One of the things we were asked to look into was what accounted for the success, in fact, the pre-eminence of the West all over the world. We studied everything we could from the historical, political, economic, and cultural perspective. At first, we thought it was because you had more powerful guns that we had. Then we thought it was because you had the best political system. But in the past twenty years, we have realized the heart of your culture is your religion, Christianity. That is why the West is so powerful. The Christian moral foundation of social and cultural life was what made possible the emergence of capitalism and then the successful transition to democratic politics. We don’t have any doubt about this.

2. In the wake of Valentine’s Day, I came across a couple of items that speak with profit to our conceptions of “love”—a word that qualifies as one of the most widely defined in the English language. Talking about the often over-sexualized view of love in our culture, especially around yesterday’s holiday, is something akin to doing household chores, both very common and very necessary. But First Things’ Michael Novak turns his attention to a different problem in an article called “The Myth of Romantic Love.” An excerpt:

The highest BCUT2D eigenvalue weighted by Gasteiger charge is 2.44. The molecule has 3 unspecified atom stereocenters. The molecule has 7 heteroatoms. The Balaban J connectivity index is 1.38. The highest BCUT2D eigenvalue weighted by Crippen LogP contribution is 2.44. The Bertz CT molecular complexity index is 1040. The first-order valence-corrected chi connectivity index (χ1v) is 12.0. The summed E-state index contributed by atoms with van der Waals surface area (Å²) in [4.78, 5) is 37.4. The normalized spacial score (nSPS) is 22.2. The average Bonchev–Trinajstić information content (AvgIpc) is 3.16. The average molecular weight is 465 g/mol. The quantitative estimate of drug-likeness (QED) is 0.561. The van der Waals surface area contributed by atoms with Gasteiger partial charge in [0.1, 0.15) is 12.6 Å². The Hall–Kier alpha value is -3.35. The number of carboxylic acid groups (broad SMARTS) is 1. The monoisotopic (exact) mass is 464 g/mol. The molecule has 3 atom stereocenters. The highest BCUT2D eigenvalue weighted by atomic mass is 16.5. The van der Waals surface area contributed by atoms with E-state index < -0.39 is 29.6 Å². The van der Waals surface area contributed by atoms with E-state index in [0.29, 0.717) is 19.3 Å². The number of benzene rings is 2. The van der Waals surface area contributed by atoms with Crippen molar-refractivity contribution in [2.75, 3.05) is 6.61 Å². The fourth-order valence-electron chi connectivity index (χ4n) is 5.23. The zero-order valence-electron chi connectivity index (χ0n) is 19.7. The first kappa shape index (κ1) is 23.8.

[According to the myth] romantic love is “a transfiguring force, something beyond delight and pain, an ardent beatitude,” purer, more spiritual, more uplifting than physical “hooking up.” It is not a sated appetite, but in fact quite the opposite. It loves the feeling of never being satisfied, of being always caught up in the longing, of dwelling in the sweetness of desire. It feels a kind of murderous hostility toward rude awakenings.
………
What [romantic lovers] need is not one another’s presence, but one another’s absence.” This is the story of love perennially facing obstacles, never having to get down to the nitty-gritty of daily life.

The full article expands on this, but I think Novak may be putting his finger on another significant reason why people perpetually find relationships, especially marriages, to be disappointing.

Secondly, in light of Lisa Miller’s Newsweek piece last week detailing two rather fantastic takes on the Song of Solomon and sex in the Bible in general (see Keith’s response here), it’s nice to see a more helpful take on the Song from Andree Seu: